• Mayor de Blasio released his preliminary budget, and there will be blood. (NY Post, amNYWSJ) Streetsblog focused on a good bit of news for bus riders.
  • Both Cuomo and de Blasio were eclipsed by Rep. Alexandria Ocasio-Cortez breaking down our campaign finance system in one spellbinding five-minute video.
  • Let’s stay on the topic of Ocasio-Cortez for a second. The Queens-Bronx foundation-shaker and Rep. Ed Markey of Massachusetts unveiled their Green New Deal resolution, which is devoid of specifics beyond wanting our economy to be pollution neutral. But that didn’t stop Fox News from freaking out. Meanwhile, StreetsblogUSA focused on the implications for transportation. But, reminder: The nation is governed by laws, which start out as bills. Thursday’s announcement offered none…yet.
  • Friend of Streetsblog Ed Janoff wrote in Crain’s that the chaotic Brooklyn Bridge needs a real caretaker, not the city. “Like other iconic New York destinations, including Central Park, Times Square, the High Line and the 9/11 Memorial, the bridge promenade should have a nonprofit manager,” he wrote.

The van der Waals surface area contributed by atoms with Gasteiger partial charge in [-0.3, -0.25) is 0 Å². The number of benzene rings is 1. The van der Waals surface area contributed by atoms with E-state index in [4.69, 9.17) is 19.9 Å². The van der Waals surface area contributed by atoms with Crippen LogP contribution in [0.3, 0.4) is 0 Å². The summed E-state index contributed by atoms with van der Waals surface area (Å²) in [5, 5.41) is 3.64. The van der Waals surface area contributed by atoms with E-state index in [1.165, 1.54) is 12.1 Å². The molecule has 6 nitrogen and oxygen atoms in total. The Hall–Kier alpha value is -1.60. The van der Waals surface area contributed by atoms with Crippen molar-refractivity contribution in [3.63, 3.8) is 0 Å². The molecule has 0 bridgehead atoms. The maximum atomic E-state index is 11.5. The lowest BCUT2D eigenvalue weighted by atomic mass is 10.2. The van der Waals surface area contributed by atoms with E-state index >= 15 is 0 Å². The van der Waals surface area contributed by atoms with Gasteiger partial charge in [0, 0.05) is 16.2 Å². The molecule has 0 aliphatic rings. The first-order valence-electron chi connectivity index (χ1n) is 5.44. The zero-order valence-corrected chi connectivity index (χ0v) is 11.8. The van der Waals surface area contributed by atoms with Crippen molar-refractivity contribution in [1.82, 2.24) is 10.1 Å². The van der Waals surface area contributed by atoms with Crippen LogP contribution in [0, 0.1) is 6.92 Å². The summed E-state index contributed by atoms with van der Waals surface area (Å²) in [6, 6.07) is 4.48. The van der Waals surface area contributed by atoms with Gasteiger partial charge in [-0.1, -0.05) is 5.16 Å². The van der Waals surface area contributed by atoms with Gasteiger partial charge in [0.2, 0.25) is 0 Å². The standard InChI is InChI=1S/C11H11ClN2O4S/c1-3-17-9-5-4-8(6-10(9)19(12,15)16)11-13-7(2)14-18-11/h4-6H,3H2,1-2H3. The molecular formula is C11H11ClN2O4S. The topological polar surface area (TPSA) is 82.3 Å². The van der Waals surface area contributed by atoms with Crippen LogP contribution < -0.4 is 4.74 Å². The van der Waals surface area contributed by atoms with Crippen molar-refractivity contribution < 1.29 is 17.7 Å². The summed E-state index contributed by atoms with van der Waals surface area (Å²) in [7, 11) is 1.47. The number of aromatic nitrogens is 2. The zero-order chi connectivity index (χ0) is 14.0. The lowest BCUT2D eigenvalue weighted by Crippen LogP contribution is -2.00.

• Thank you, Stephen Rex Brown of the Daily News for showing that Robert de Niro is just another entitled driver who thinks he can park wherever the hell he wants.
  • The mystery of the L train stench has been solved. (NYDN)
  • Larry Littlefield

    “My favorite MTA decision — because you have to laugh, otherwise you cry — is the one they made to pick a product to clean the subway stations,” said Cuomo.

    So once again the problem is NYC Transit workers, who are paid less than those on the LIRR, and specifically subway workers. Not LIRR unionized workers and management.